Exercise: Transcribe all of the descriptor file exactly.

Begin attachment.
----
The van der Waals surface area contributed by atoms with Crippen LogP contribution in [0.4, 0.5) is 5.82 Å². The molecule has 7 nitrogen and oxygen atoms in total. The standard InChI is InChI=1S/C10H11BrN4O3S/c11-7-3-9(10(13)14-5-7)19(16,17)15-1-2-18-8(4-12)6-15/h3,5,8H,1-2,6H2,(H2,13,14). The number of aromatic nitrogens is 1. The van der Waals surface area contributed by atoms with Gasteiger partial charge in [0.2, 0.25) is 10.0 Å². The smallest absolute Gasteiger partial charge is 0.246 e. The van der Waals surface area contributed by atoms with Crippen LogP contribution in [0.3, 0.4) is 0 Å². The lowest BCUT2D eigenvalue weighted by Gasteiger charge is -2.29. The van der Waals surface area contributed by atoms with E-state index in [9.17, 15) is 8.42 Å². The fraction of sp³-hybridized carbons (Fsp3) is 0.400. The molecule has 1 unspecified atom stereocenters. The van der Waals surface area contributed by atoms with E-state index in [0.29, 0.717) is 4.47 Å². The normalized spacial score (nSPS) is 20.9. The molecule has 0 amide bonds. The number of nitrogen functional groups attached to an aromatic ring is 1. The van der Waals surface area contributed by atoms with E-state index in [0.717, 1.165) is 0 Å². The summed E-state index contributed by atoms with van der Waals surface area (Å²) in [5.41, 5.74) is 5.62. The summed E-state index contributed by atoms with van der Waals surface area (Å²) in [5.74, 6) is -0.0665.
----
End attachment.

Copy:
The van der Waals surface area contributed by atoms with Crippen LogP contribution in [0.4, 0.5) is 5.82 Å². The molecule has 7 nitrogen and oxygen atoms in total. The standard InChI is InChI=1S/C10H11BrN4O3S/c11-7-3-9(10(13)14-5-7)19(16,17)15-1-2-18-8(4-12)6-15/h3,5,8H,1-2,6H2,(H2,13,14). The number of aromatic nitrogens is 1. The van der Waals surface area contributed by atoms with Gasteiger partial charge in [0.2, 0.25) is 10.0 Å². The smallest absolute Gasteiger partial charge is 0.246 e. The van der Waals surface area contributed by atoms with Crippen LogP contribution in [0.3, 0.4) is 0 Å². The lowest BCUT2D eigenvalue weighted by Gasteiger charge is -2.29. The van der Waals surface area contributed by atoms with E-state index in [9.17, 15) is 8.42 Å². The fraction of sp³-hybridized carbons (Fsp3) is 0.400. The molecule has 1 unspecified atom stereocenters. The van der Waals surface area contributed by atoms with E-state index in [0.29, 0.717) is 4.47 Å². The normalized spacial score (nSPS) is 20.9. The molecule has 0 amide bonds. The number of nitrogen functional groups attached to an aromatic ring is 1. The van der Waals surface area contributed by atoms with E-state index in [0.717, 1.165) is 0 Å². The summed E-state index contributed by atoms with van der Waals surface area (Å²) in [5.41, 5.74) is 5.62. The summed E-state index contributed by atoms with van der Waals surface area (Å²) in [5.74, 6) is -0.0665.